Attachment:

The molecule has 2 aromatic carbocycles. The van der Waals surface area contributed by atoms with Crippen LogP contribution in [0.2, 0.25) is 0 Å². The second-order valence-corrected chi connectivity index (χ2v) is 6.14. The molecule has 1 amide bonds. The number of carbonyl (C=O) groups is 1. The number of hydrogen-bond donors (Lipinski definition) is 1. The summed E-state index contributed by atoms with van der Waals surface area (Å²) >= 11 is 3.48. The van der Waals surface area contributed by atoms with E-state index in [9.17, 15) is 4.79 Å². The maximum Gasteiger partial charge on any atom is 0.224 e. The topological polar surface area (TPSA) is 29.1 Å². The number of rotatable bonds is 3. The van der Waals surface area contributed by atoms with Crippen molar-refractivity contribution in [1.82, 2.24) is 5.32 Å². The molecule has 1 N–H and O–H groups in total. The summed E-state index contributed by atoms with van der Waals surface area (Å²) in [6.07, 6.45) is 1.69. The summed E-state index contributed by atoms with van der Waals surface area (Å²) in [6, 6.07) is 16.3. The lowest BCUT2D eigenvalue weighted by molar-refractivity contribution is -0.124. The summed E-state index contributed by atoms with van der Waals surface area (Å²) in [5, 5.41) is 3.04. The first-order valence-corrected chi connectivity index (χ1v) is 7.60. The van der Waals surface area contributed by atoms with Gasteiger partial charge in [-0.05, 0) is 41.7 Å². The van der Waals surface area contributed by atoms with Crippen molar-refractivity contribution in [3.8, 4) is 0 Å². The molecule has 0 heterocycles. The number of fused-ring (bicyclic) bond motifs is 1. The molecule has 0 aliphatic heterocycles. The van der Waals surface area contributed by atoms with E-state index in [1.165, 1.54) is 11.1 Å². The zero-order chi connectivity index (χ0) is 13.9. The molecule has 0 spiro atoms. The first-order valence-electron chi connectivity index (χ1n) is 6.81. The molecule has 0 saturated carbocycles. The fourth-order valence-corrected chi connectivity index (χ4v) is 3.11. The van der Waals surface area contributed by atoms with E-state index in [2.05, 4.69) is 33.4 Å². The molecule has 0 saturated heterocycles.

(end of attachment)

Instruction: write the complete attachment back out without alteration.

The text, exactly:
The molecule has 2 aromatic carbocycles. The van der Waals surface area contributed by atoms with Crippen LogP contribution in [0.2, 0.25) is 0 Å². The second-order valence-corrected chi connectivity index (χ2v) is 6.14. The molecule has 1 amide bonds. The number of carbonyl (C=O) groups is 1. The number of hydrogen-bond donors (Lipinski definition) is 1. The summed E-state index contributed by atoms with van der Waals surface area (Å²) >= 11 is 3.48. The van der Waals surface area contributed by atoms with E-state index in [9.17, 15) is 4.79 Å². The maximum Gasteiger partial charge on any atom is 0.224 e. The topological polar surface area (TPSA) is 29.1 Å². The number of rotatable bonds is 3. The van der Waals surface area contributed by atoms with Crippen molar-refractivity contribution in [1.82, 2.24) is 5.32 Å². The molecule has 1 N–H and O–H groups in total. The summed E-state index contributed by atoms with van der Waals surface area (Å²) in [6.07, 6.45) is 1.69. The summed E-state index contributed by atoms with van der Waals surface area (Å²) in [6, 6.07) is 16.3. The lowest BCUT2D eigenvalue weighted by molar-refractivity contribution is -0.124. The summed E-state index contributed by atoms with van der Waals surface area (Å²) in [5, 5.41) is 3.04. The first-order valence-corrected chi connectivity index (χ1v) is 7.60. The van der Waals surface area contributed by atoms with Gasteiger partial charge in [-0.05, 0) is 41.7 Å². The van der Waals surface area contributed by atoms with Crippen molar-refractivity contribution in [3.8, 4) is 0 Å². The molecule has 0 heterocycles. The number of fused-ring (bicyclic) bond motifs is 1. The molecule has 0 aliphatic heterocycles. The van der Waals surface area contributed by atoms with E-state index in [1.165, 1.54) is 11.1 Å². The zero-order chi connectivity index (χ0) is 13.9. The molecule has 0 spiro atoms. The first-order valence-electron chi connectivity index (χ1n) is 6.81. The molecule has 0 saturated carbocycles. The fourth-order valence-corrected chi connectivity index (χ4v) is 3.11. The van der Waals surface area contributed by atoms with E-state index in [2.05, 4.69) is 33.4 Å². The molecule has 0 saturated heterocycles.